Greenhouses, an asset for crop development
Greenhouses have been used for centuries to protect many crops from climate hazards such as frost, excessive temperatures, wind or rain. The main advantages of greenhouse crops are better water efficiency and better pest control. Greenhouses allow for higher yields and therefore require smaller areas than open-field production. The climate control of greenhouses is a balance between incoming solar radiation, heating systems used to compensate for heat loss, and losing heat due to ventilation. During the day, the greenhouse is an energy collector that allows temperatures inside the greenhouse to be higher than those outside. On winter and spring nights, especially in cold climatic regions, heating is necessary to maintain favourable temperatures for crop development.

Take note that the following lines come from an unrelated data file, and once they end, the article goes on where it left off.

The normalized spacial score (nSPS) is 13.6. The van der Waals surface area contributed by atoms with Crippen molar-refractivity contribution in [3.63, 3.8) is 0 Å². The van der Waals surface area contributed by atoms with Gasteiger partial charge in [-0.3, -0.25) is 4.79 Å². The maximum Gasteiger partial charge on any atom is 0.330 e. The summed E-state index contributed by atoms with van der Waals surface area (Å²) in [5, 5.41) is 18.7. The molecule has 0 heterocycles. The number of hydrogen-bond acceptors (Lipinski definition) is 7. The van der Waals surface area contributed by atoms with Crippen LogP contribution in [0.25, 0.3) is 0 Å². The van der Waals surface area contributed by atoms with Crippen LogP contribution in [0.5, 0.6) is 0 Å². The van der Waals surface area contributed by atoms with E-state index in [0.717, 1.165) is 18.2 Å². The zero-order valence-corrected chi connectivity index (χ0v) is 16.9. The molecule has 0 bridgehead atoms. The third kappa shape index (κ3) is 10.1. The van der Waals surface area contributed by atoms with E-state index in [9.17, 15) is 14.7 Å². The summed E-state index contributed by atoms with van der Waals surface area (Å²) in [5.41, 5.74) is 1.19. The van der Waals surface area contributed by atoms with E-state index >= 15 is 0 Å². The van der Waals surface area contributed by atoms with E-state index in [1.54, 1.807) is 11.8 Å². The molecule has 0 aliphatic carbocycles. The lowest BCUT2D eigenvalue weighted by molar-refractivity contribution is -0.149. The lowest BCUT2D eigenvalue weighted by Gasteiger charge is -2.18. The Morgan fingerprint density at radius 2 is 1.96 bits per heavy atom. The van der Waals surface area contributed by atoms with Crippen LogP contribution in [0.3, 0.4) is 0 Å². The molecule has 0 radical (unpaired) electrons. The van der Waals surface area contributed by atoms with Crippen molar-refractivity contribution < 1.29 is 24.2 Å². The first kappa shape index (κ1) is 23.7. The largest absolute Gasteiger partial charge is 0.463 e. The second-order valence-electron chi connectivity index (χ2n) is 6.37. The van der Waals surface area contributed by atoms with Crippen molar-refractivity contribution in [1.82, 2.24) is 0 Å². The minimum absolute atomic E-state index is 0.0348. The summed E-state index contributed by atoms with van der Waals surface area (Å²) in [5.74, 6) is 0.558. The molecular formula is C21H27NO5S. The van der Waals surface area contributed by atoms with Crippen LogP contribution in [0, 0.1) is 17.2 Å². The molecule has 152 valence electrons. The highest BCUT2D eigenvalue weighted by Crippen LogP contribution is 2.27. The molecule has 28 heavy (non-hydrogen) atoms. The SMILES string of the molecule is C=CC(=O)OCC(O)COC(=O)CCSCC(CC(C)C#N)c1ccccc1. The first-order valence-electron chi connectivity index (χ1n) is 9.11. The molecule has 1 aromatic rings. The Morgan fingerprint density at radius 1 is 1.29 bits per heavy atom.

The greenhouse is therefore defined and designed according to the requirements of the crop, its geographical location and the economic imperatives of the farms. Since 1996, greenhouses have become increasingly important in vegetable production in France: the surface area of high greenhouses increased by 7% between 2000 and 2010, reaching 7,431 ha, including 6,100 ha of greenhouses with little or no heating. The CTIFL survey of cold and poorly heated greenhouses1 [JZ1] showed that producers were waiting for experiments to improve the climate control of greenhouses.